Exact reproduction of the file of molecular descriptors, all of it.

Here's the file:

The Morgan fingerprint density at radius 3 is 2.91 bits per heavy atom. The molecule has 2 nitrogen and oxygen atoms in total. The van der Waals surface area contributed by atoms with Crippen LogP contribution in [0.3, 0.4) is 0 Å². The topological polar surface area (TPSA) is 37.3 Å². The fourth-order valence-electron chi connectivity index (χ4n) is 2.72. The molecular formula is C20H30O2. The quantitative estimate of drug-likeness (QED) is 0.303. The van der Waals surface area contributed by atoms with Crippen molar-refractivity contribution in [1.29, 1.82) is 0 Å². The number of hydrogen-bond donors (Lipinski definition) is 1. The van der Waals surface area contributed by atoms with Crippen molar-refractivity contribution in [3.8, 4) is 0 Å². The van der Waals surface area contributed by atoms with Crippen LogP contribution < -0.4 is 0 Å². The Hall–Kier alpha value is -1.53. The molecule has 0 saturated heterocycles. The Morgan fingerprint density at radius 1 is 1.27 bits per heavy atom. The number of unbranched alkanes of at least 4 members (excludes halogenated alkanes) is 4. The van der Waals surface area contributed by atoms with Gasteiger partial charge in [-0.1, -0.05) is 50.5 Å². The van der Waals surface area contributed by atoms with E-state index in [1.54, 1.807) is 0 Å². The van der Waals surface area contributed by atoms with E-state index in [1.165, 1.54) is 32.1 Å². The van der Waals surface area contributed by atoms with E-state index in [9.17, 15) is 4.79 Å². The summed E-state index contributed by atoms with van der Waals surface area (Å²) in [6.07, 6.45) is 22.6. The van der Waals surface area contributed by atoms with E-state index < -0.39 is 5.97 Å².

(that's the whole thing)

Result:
The Morgan fingerprint density at radius 3 is 2.91 bits per heavy atom. The molecule has 2 nitrogen and oxygen atoms in total. The van der Waals surface area contributed by atoms with Crippen LogP contribution in [0.3, 0.4) is 0 Å². The topological polar surface area (TPSA) is 37.3 Å². The fourth-order valence-electron chi connectivity index (χ4n) is 2.72. The molecular formula is C20H30O2. The quantitative estimate of drug-likeness (QED) is 0.303. The van der Waals surface area contributed by atoms with Crippen molar-refractivity contribution in [1.29, 1.82) is 0 Å². The number of hydrogen-bond donors (Lipinski definition) is 1. The van der Waals surface area contributed by atoms with Crippen molar-refractivity contribution in [3.8, 4) is 0 Å². The van der Waals surface area contributed by atoms with Crippen LogP contribution < -0.4 is 0 Å². The Hall–Kier alpha value is -1.53. The molecule has 0 saturated heterocycles. The Morgan fingerprint density at radius 1 is 1.27 bits per heavy atom. The number of unbranched alkanes of at least 4 members (excludes halogenated alkanes) is 4. The van der Waals surface area contributed by atoms with Gasteiger partial charge in [-0.1, -0.05) is 50.5 Å². The van der Waals surface area contributed by atoms with E-state index in [1.54, 1.807) is 0 Å². The van der Waals surface area contributed by atoms with E-state index in [1.165, 1.54) is 32.1 Å². The van der Waals surface area contributed by atoms with E-state index in [9.17, 15) is 4.79 Å². The summed E-state index contributed by atoms with van der Waals surface area (Å²) in [6.07, 6.45) is 22.6. The van der Waals surface area contributed by atoms with E-state index < -0.39 is 5.97 Å².